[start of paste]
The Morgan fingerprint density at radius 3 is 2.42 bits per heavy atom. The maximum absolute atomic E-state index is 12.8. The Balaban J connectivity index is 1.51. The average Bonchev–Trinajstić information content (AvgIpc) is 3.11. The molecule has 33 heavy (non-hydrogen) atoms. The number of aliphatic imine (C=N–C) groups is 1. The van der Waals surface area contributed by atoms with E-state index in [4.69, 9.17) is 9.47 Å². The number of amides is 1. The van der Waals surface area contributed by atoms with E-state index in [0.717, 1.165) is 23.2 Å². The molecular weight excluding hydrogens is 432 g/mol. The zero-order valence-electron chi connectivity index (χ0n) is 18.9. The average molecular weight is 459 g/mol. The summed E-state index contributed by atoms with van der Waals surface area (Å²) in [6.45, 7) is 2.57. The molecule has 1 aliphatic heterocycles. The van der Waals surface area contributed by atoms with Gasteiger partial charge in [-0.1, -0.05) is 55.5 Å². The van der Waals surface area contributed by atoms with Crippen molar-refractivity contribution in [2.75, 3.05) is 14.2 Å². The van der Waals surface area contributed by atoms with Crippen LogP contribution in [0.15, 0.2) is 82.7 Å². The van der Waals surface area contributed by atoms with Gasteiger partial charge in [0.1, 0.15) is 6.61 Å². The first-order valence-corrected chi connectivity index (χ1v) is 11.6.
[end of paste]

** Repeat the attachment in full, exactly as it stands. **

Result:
The Morgan fingerprint density at radius 3 is 2.42 bits per heavy atom. The maximum absolute atomic E-state index is 12.8. The Balaban J connectivity index is 1.51. The average Bonchev–Trinajstić information content (AvgIpc) is 3.11. The molecule has 33 heavy (non-hydrogen) atoms. The number of aliphatic imine (C=N–C) groups is 1. The van der Waals surface area contributed by atoms with E-state index in [4.69, 9.17) is 9.47 Å². The number of amides is 1. The van der Waals surface area contributed by atoms with E-state index in [0.717, 1.165) is 23.2 Å². The molecular weight excluding hydrogens is 432 g/mol. The zero-order valence-electron chi connectivity index (χ0n) is 18.9. The average molecular weight is 459 g/mol. The summed E-state index contributed by atoms with van der Waals surface area (Å²) in [6.45, 7) is 2.57. The molecule has 1 aliphatic heterocycles. The van der Waals surface area contributed by atoms with Gasteiger partial charge in [-0.1, -0.05) is 55.5 Å². The van der Waals surface area contributed by atoms with Crippen molar-refractivity contribution in [2.75, 3.05) is 14.2 Å². The van der Waals surface area contributed by atoms with Crippen LogP contribution in [0.15, 0.2) is 82.7 Å². The van der Waals surface area contributed by atoms with Gasteiger partial charge in [0.1, 0.15) is 6.61 Å². The first-order valence-corrected chi connectivity index (χ1v) is 11.6.